How do you feel about the bible? How do you enage with the bible? How does the bible enage with you? How do we interact with the bible in our faith communities and what place do you feel does public hearing of the scriptures being read have in our spiritual formation (and does scriptures have less negative connations for you than say the holy bible?).
Maybe I'm getting old. I'm having nostalgic flashbacks to my childhood and how I grew up with the bible. I remember how solemn church (twice on sunday) was and the steps my parents took to keep us kids hushed, the old bag full of books and a few spankings out in the church hall when I wasn't quiet (sunday school used to happen before the main church service so we'd have been at church for double the length of time of most of the adults!).
Maybe some of you can relate to this and are getting a tinge of nostalgia too.
One thing I do remember is the reading of scripture. I remember the separate lectern from which someone would go and read from the big bible. Next to the plaque on the wall with the hymn numbers for that day was another one with the bible passage details on it so people who arrived early could find it in advance and if they were keen read it too.
It was considered a special honour to be chosen to do so and if someone like my dad with his rich deep voice and sense of rhythm, it was a magical moment. All of us kids would listen. Listen to a story unfolding. Listen to strange words (it was the good ol King James), names, places. People really liked the bible in my church so we didn't just have a couple of verses but often a whole chapter was read out (even if the focus of the sermon was going to be on the use of the word "BUT" in v3 contrasted with its use in v5 :).
Lots of people who could read would follow along in their bibles but a lot of people would just listen as well. When I was young I used to listen and when I was older I'd read along too in my own bible. Sometimes we'd have 2 bible passages being read out with a hymn in between (and it seemed that pretty much all of our hymns were bible verses but set to music).
All bibled out?
I went to that church from when I was 5 to when I was 18. 13 years of being taught passages in sunday school. 13 years of hearing each wk 2 chunks of the bible read out. 13 yrs of learning that this book should be treated with reverence and it was an honour to be able to hear the scriptures being read out loud and follow along in my own bible.
No wonder I was heartedly sick of the bible by the time I left. It just felt like one great big burden. Read it daily. Hear it read on a sunday. Memorise it. Ponder it. Revere it. God was the great big librarian in the sky who said Sssshhhhhh! Be quiet and just read my book literally!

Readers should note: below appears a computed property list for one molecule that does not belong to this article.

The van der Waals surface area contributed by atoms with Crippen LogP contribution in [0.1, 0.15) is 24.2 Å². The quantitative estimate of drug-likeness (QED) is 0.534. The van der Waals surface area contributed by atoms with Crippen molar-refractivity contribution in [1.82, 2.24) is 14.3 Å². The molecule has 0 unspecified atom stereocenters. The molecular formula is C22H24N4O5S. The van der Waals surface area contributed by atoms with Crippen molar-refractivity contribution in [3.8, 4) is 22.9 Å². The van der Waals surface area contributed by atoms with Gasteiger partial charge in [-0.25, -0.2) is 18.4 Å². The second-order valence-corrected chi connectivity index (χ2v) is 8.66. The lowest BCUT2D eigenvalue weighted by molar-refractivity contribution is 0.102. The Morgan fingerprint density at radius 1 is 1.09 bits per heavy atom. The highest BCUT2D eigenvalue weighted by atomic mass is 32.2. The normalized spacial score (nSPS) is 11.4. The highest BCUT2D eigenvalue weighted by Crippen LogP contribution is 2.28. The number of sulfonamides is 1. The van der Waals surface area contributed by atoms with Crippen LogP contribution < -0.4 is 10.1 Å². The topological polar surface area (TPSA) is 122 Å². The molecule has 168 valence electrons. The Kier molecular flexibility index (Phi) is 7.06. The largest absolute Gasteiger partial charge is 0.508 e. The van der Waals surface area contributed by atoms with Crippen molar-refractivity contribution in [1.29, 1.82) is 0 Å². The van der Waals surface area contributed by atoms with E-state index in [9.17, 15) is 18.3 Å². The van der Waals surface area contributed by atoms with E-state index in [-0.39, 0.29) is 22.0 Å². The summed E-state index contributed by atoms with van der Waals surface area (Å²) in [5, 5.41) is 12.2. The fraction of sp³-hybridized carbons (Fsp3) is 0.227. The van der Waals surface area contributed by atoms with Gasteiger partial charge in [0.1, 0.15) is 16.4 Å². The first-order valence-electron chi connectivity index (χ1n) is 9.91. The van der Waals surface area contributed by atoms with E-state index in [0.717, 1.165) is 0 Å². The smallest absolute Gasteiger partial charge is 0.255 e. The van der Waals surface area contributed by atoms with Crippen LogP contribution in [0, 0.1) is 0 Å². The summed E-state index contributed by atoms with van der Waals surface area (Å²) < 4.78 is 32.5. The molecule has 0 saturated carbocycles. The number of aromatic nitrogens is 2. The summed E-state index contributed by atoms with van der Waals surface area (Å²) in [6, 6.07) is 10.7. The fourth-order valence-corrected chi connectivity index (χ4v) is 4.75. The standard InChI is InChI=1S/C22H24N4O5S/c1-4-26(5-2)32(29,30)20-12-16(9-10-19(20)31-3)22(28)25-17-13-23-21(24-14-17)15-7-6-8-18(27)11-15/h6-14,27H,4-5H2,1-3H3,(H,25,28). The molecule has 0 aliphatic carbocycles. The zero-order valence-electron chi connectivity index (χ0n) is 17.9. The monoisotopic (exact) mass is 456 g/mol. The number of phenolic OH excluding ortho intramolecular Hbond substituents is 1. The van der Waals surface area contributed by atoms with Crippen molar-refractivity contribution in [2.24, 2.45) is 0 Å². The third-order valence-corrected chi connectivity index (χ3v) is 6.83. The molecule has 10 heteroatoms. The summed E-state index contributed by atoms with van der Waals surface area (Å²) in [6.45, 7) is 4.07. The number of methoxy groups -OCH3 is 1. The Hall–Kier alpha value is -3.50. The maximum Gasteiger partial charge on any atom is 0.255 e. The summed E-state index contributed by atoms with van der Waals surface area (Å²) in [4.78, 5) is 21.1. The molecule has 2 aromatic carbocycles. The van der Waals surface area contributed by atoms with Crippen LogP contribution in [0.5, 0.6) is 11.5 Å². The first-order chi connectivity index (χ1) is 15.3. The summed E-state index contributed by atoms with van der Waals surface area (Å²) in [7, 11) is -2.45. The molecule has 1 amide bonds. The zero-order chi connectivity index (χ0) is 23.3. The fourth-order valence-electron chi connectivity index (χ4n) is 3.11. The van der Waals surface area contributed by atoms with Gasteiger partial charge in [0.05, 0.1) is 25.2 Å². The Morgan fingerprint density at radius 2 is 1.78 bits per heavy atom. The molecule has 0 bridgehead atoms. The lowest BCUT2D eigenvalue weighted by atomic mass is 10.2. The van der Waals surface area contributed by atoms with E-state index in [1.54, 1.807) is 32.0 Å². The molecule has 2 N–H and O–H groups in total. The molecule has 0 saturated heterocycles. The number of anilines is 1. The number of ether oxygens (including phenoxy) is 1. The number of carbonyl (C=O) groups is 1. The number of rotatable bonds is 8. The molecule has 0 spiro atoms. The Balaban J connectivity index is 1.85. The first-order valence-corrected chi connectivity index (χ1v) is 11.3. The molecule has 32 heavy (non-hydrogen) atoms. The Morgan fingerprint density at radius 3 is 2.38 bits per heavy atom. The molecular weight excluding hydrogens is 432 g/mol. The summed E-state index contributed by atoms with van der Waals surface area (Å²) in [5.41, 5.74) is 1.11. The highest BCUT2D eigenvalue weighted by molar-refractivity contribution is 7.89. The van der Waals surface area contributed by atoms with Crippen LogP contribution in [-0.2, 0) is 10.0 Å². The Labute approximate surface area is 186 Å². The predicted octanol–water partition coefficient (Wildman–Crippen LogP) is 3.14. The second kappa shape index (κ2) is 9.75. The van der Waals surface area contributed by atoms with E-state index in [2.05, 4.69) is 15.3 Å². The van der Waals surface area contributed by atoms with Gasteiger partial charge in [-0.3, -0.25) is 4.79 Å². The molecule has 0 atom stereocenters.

The Holy Spirit being the Holy Spirit didn't let me keep that impression of God and shook me up quite a bit over the years. No bad thing at all really I need shaking, God is not just a God of the head and the cerebral but of the heart, the soul the body! I had to learn to love (and still am) how to love God with all of me.
So now when I reflect I think what a wonderful heritage. What an amazing formation. Hearing the bible being read out each week. Being immersed into a story. Making connections with other stories. Being captivated and having my imagination fed and my soul shaped. And beginning to recapture that sense of awe that this is us listening to God talking through ordinary people like us, that the voice of God can be heard in so many different voices told through so many different lives.
Other experiences: lectionary
I went to an Anglican church for a few yrs and was introduced to the lectionary. I didn't like that so much as it seemed like the reading of a set passage which might have no relation to the rest of the service. But I can see why again the public reading of scripture is used to each week tell more of the ongoing story of God. If I'd have gone to that church for 3 yrs I would have heard all of the bible being read out loud.
So I am more and more convinced that hearing the bible read out loud is not just nostalgia or a desire to replicate how christians would have heard the scriptures over hundreds of yrs, it is essential part of worship and spiritual formation. The act of listening, the act of being submerged into God's story can not fail to leave its own tide mark on my soul.
You may have a different view entirely and that's ok to share as well.
Incorporating scriptural formation into our worship?
In 21st century busy western life can we rely on people having the time to read their bibles? How much should this communal act be introduced to them in the faith community? How good is it for us to read together a whole chapter or even a whole book? What if we did it as play/drama with different voices rather than just one?
What resources, ideas, innovations, practices have you come across that are helping you and your faith community?
Resource suggestion: Hear the voice
One of the things that has been exciting and engaging me is the Voice project and I am enjoying immersing myself in their translation of the New Testament. The project seeks to capture the individual voices of the writers of the bible (by pairing great writers and expert scholars together) to bring out the poetry and beauty of the bible.
The voice is a dynamic translation to retell the story of God to help people enter into that story [you can see a brief clip with people like Chris Seay & Brian McLaren talking about the project here). It's a translation where even the format is set up to encourage people to read it out loud with a movie script style set up when people speak to help make it more dramatic.